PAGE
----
Each of these plays saw new innovations for dealing with the challenges of working this way. For the final play of the season, Love Nöel : The Songs and Letters of Noel Coward, its stars, Steve Ross and KT Sullivan, reprised their original roles in a new setting— the elegant Players Club in Gramercy Park. Rehearsals and filming had cast & crew adhering to all safety protocols. Since it's been only a year since Ross and Sullivan sang and chatted their way through the show devised by Barry Day about Coward's life and work, they only needed to adapt their movements and interactions to the new venue. The lovely red gown she wore then still looks great.

As for me, it took a minute to get past the disappointment of watching Charlotte Moore, the Rep's artistic director who directed the online as well as original production, greet viewers on screen instead of at her usual place behind the theater's box office window. Since the Players Club was always abuzz with people when I attended events there in the past, I had to get past a sense of it it seeming a bit ghostly with just Ross and Sullivan and the people in the paintings along its walls. But for the pair's fans and Coward enthusiasts, this is still an entertaining trip down memory lane. For details see CurtainUp's cabaret columnist and backup reviewer Elizabeth Ahlfor's reviewref="lovenoel19.html">here.

A word about the impact of how this online theatergoing has been funded. While the Berkshire theaters' live outdoor performances require regular ticket purchases, the shows created for online viewing have been free but with requests for donations, usually a suggested $25. I don't know how this worked for some of the shows mentioned, the Irish Rep's reports on their experience has been very positive, with some donations exceeding the suggested amount and reservations for the Love Nöel indicating more people will see it online than the Small F. Scott Luacas studio was was able to accommodate last year. For sure, the Rep is likely to continue to make some of their content available online in order to acquaint more people with what they do. What's more, their experience will serve as a role model for other producers looking for ways to reach larger and geographically distant audiences.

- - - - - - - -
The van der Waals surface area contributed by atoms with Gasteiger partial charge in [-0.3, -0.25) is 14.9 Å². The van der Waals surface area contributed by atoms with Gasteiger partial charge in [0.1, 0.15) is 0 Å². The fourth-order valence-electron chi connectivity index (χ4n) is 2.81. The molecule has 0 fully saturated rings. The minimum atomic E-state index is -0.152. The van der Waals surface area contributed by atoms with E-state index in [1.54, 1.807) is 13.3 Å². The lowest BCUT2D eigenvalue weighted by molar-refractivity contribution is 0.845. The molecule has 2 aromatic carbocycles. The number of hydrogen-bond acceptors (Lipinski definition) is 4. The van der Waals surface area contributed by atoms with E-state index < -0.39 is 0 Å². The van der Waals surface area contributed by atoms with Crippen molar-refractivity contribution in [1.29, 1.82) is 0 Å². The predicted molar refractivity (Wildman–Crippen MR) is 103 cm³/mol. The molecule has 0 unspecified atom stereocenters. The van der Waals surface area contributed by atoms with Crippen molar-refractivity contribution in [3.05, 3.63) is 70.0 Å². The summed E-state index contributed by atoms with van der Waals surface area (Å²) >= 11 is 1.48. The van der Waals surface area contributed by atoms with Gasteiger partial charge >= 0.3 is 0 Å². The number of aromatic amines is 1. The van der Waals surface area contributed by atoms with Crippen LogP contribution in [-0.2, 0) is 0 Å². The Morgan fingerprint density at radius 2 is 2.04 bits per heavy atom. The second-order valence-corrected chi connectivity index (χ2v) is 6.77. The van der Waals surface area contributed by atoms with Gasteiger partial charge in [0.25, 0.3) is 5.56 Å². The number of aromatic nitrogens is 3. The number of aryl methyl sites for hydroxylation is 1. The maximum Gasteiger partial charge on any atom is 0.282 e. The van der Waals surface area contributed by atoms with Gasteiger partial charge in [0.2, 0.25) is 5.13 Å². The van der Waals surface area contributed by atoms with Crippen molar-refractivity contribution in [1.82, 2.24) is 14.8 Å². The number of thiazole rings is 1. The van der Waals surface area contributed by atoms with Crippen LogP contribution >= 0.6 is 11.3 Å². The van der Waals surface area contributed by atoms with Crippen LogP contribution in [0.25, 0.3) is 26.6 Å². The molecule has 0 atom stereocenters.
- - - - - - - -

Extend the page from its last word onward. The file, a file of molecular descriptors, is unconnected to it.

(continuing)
To get back to the huge new cash cow Hamilton's stunning film version distributed through Disney, a new wrinkle has just been added to the concept of making big show available through a streaming service. Of course streaming isn't just the only way to see a show during the pandemic but a way t immediately expand the number and type of people who will see it. That new wrinkle is to film a big budget musical that's not yet a proven hit and have it make its initial impression on Netrlix.

That test show is Diana; which will be filmed without an audience at the Longacre Theatre where it previewed briefly before the March 12th shutdown. The ever fascinating British royals will sing and dance on Netflix next year.

But , Broadway producers haven't given up on opening the Longacre for a live audiences. They've even announced an opening date of May 25, 2021, for die-hard live theater enthusiasts to put on their calendars. Will they be wearing masks, and seated safely apart? Your guess is as good as mine.